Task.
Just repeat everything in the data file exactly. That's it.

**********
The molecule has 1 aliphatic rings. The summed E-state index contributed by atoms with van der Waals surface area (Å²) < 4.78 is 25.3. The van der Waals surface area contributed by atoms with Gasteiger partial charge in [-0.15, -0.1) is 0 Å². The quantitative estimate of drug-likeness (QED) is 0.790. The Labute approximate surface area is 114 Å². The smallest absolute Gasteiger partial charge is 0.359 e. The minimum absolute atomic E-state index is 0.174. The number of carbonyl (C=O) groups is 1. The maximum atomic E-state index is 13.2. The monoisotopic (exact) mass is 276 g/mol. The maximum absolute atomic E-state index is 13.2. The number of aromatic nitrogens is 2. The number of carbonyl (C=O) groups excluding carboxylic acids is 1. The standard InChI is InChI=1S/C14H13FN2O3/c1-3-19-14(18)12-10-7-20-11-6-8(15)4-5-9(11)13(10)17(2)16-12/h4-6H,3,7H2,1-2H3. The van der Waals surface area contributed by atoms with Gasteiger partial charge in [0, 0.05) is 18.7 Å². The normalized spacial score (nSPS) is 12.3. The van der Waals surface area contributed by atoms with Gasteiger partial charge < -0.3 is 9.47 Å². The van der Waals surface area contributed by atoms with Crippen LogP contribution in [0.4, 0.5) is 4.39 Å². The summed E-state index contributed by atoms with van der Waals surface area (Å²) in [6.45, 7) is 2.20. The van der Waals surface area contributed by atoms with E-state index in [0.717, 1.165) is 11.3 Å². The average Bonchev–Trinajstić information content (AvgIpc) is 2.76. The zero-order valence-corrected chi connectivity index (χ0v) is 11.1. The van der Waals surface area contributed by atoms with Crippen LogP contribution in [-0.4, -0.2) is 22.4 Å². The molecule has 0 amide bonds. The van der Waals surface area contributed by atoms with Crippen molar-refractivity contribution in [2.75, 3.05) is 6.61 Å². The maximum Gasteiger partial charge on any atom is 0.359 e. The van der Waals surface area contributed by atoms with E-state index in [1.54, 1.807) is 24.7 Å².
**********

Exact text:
The molecule has 1 aliphatic rings. The summed E-state index contributed by atoms with van der Waals surface area (Å²) < 4.78 is 25.3. The van der Waals surface area contributed by atoms with Gasteiger partial charge in [-0.15, -0.1) is 0 Å². The quantitative estimate of drug-likeness (QED) is 0.790. The Labute approximate surface area is 114 Å². The smallest absolute Gasteiger partial charge is 0.359 e. The minimum absolute atomic E-state index is 0.174. The number of carbonyl (C=O) groups is 1. The maximum atomic E-state index is 13.2. The monoisotopic (exact) mass is 276 g/mol. The maximum absolute atomic E-state index is 13.2. The number of aromatic nitrogens is 2. The number of carbonyl (C=O) groups excluding carboxylic acids is 1. The standard InChI is InChI=1S/C14H13FN2O3/c1-3-19-14(18)12-10-7-20-11-6-8(15)4-5-9(11)13(10)17(2)16-12/h4-6H,3,7H2,1-2H3. The van der Waals surface area contributed by atoms with Gasteiger partial charge in [0, 0.05) is 18.7 Å². The normalized spacial score (nSPS) is 12.3. The van der Waals surface area contributed by atoms with Gasteiger partial charge < -0.3 is 9.47 Å². The van der Waals surface area contributed by atoms with Crippen LogP contribution in [0.4, 0.5) is 4.39 Å². The summed E-state index contributed by atoms with van der Waals surface area (Å²) in [6.45, 7) is 2.20. The van der Waals surface area contributed by atoms with E-state index in [0.717, 1.165) is 11.3 Å². The average Bonchev–Trinajstić information content (AvgIpc) is 2.76. The zero-order valence-corrected chi connectivity index (χ0v) is 11.1. The van der Waals surface area contributed by atoms with Crippen LogP contribution in [-0.4, -0.2) is 22.4 Å². The molecule has 0 amide bonds. The van der Waals surface area contributed by atoms with Crippen molar-refractivity contribution in [2.75, 3.05) is 6.61 Å². The maximum Gasteiger partial charge on any atom is 0.359 e. The van der Waals surface area contributed by atoms with E-state index in [1.54, 1.807) is 24.7 Å².